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I need to clean up a file. We have an xml parser that runs on it that is failing due to an escape character (0x1B) in the file. How do I use vim to find where in the file that character is so I can remove it?

Example file:

echo "Hello, world.\n";                           

After conversion:

0000000: 0a3c 3f70 6870 0a65 6368 6f20 2248 656c  .<?php.echo "Hel
0000010: 6c6f 2c20 776f 726c 642e 5c6e 223b 0a3f  lo, world.\n";.?
0000020: 3e0a  

So I delete a char: (in this example, the 'H')

0000000: 0a3c 3f70 6870 0a65 6368 6f20 22 656c  .<?php.echo "Hel
0000010: 6c6f 2c20 776f 726c 642e 5c6e 223b 0a3f  lo, world.\n";.?
0000020: 3e0a

Notice how the first line isn't wide enough anymore. When I convert it back, I get:

echo "el^@^@^@^@^@^@^@^@^@^@^@^@^@^@^@^@^@> 
share|improve this question
up vote 38 down vote accepted

Search (e.g. using /) for \%x1b.

You can also type control characters, including escape, into the command line by preceding them with Ctrl-V. So type /, Ctrl-V, Esc, Enter.

share|improve this answer
I'm not sure how much more detail is needed. Don't bother switching to hex representation. Vim will show an escape character as ^[. Search for it using either of my methods and, with the cursor on it, delete it using x. – Nefrubyr Feb 15 '10 at 14:50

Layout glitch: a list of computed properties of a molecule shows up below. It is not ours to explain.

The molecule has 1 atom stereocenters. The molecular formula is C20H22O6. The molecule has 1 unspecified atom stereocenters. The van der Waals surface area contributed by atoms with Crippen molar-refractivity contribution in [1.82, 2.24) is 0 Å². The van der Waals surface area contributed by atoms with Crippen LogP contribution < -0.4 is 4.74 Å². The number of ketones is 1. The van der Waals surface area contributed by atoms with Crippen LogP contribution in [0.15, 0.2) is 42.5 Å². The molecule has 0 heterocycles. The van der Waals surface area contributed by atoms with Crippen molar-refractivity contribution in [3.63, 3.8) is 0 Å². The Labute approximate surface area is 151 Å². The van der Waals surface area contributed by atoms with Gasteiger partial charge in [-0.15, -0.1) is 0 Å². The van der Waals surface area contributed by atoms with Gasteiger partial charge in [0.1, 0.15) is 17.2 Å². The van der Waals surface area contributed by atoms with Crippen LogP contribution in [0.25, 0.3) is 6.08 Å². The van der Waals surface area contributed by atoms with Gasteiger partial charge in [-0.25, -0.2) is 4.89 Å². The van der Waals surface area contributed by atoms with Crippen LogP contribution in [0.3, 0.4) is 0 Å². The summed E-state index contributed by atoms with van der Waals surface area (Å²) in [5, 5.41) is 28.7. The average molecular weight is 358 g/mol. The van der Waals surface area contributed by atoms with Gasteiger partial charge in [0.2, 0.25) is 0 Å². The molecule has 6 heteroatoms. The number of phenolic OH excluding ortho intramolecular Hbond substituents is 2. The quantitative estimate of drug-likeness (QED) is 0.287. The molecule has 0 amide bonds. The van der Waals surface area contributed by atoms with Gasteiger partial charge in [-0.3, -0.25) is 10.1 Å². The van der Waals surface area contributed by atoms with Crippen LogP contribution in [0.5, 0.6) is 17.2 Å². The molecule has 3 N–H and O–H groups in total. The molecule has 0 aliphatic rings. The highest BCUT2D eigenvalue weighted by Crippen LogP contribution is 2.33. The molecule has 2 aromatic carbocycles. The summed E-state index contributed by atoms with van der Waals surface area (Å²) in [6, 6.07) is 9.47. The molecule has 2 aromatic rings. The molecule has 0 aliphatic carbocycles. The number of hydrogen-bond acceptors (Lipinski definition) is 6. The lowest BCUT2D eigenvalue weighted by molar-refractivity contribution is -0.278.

For posterity: nerfrubyr's comment was in regards on a comment I deleted when asking for clarification. It turns out I was typing something wrong. Both of these ideas work great for this. – David Oneill Feb 15 '10 at 21:03
Note for those that have <Ctrl-V> mapped to "paste" (e.g. the default on Windows gvim): You'll need to substitute <Ctrl-Q> for <Ctrl-V> to do the same trick with control characters. – Chris Mar 30 '12 at 22:39
If you're looking for a range do something like this: /[\x7f-\xff] You can also look by unicode character /\u001d – Ryan Shillington Oct 3 '13 at 14:50

Transform vim into a hex editor by doing [escape] :%!xxd. Then search for 0x1B (/1B).

share|improve this answer
Once I've opened it in that mode, how do I remove that char and save the file? – David Oneill Feb 15 '10 at 14:12
Use h,j,k,l to navigate to the char, press 'r' and enter the new character. Then do escape, :wq to quit&save. – Alexander Gessler Feb 15 '10 at 14:15
I am not replacing the character, I am deleting it. Once it has been delete, the rows don't match up. Does VIM handle a shorter row when translating from the visual hex back into ascii? – David Oneill Feb 15 '10 at 14:18
Ups, sorry- you need to do switch back to ASCII using ´:%!xxd -r´ before you save. That should do the job, hopefully. – Alexander Gessler Feb 15 '10 at 14:21
That yeilds a broken file (presumably due to the mis-aligned lines) I'm going to edit my answer to show what I mean – David Oneill Feb 15 '10 at 14:39

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